Migration Policy and Advocacy Fellows
Take 15 credits total during the Fellows semester: three 3 credit courses plus a 6 credit internship.
I. First Course (3 credits)
Demographic Change (GOVT 444)
Instructor: Justin Gest, firstname.lastname@example.org
This course examines the challenges posed by global migration and the political responses of national communities to this phenomenon. In the first half of the course, we consider the nature of migration, and the dynamics of immigration policy, border control and citizenship. In the second half, we consider the issues that arise once migrants have become settled. We examine different regimes of integration and political incorporation, but also the ways that immigration provokes nativism, illiberalism, and nationalism that contribute to the disintegration of social solidarities and the invention of new ones.
At hand each week are some of the great social and political debates confronting public policy in the United States and many other countries today. Who should be admitted to the polity? What are the qualifications of membership? What are the limits of tolerance? What is the objective of migrants’ integration? Does the state have a responsibility to adapt to a diversifying constituency or must migrants adapt to the state? Should global institutions govern migration?
By the end of the course, students will have a better understanding of how government institutions, society, and individuals have responded to immigration. Students will have a grounded conception of the classical structures of political membership, and how migration complicates that structure. Students will be fluent in the different approaches to integration and political incorporation. And finally, students will have a greater acquaintance with the transnational nature of contemporary migration and its relationship to local (and global) governance and policy.
II. Second Course (3 credits) (SOCI 395, ANTH 399)
Instructor: Michelle Dromgold-Sermen
(Im)migration Policies and Applied Methods
This course integrates an introduction and overview of global migration and U.S. immigration policies together with hands-on application of key research methods in migration studies and immigration policy. We will first explore the historic development of global and national policies and systems that continue to shape contemporary global migration patterns and U.S. immigration pathways. We will then explore how migration researchers and policy experts gather data about migration intentions and experiences, immigrants living in specific geographic areas, and public opinion about immigration. Through a combination of readings, in-class discussions, group collaboration, and independent assignments throughout the semester, we will explore 3-4 research methods in-depth. This tentatively includes insights into how researchers use qualitative interviews, existing quantitative data, and survey research to study migration and immigration policy. Students will have the opportunity to engage directly with each of these research methods, for example, through individually conducting an interview, independently and collectively analyzing existing data and completing an immigrant profile report, and designing and fielding a survey as a class.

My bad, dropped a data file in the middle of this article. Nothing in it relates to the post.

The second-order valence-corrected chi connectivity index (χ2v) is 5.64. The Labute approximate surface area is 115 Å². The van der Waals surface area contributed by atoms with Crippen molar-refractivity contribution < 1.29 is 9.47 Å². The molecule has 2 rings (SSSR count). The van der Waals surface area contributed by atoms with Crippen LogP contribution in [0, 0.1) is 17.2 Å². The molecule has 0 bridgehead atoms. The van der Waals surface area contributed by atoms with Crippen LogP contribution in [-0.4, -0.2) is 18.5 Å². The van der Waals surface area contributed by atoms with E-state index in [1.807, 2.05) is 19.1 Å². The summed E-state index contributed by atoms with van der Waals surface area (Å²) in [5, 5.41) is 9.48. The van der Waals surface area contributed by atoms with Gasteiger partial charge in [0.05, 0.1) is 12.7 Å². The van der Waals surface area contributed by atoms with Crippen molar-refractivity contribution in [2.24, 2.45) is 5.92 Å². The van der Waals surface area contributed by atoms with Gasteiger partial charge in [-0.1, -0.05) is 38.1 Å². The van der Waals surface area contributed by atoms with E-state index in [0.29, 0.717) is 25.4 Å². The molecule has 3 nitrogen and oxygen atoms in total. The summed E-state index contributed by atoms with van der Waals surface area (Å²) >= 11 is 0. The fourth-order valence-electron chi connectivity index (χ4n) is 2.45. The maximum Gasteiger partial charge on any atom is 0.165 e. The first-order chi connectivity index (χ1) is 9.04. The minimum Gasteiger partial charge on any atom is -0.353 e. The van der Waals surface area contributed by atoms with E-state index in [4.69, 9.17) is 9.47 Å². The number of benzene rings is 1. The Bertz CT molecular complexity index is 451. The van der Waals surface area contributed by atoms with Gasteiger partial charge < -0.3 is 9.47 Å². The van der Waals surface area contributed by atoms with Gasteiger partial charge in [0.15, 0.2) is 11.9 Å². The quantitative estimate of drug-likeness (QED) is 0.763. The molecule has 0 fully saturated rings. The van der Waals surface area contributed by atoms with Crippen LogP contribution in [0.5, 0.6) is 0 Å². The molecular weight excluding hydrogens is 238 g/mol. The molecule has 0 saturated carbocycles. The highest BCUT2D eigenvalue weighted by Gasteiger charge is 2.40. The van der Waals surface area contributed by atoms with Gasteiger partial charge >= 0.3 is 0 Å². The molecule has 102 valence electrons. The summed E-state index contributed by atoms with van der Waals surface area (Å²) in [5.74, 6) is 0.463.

III. Third Course: 3 credits
Global Migration and Experiences of Displacement (ANTH 399, SOCI 395)
Instructor: Marwa Bakabas
In a rapidly changing world, understanding the complex dynamics of migration and displacement is more critical than ever. Through storytelling, we will look deeper into lived experiences of migration and displacement. From an anthropological lens, you will become equipped with the knowledge and insights necessary to advocate for more informed and compassionate policies and public awareness. Students will learn how to humanize abstract statistical data, allowing us to turn numbers into understanding personal experiences. Given the multifaceted complexities, students will explore the intricacies of daily life, humanitarian efforts, and ethical, social, and human rights dimensions when thinking about global mobility. As Migration Policy and Advocacy Fellows taking this course, students will embark on a journey of cultural perspectives on belonging, forms of exile, and the role of transnational communities. Students will gain perspectives through fieldwork and case studies which will be provided by ethnographic literature and qualitative data. Prepare to emerge as a well-informed, empathetic, and effective advocate for migrants and displaced communities with tools and perspectives offered by scholars and migrant stories.
IV: Internship (6 credits): GOVT 496, ANTH 495, GLOA 495
You will engage in a 6 credit internship on Mondays, Wednesdays, and Fridays over the course of the semester, totaling at least 270 hours of work.
Talk with your major advisor about how these internship credits can count toward your major requirements, especially in Sociology, Anthropology, Global Affairs, and GVIP.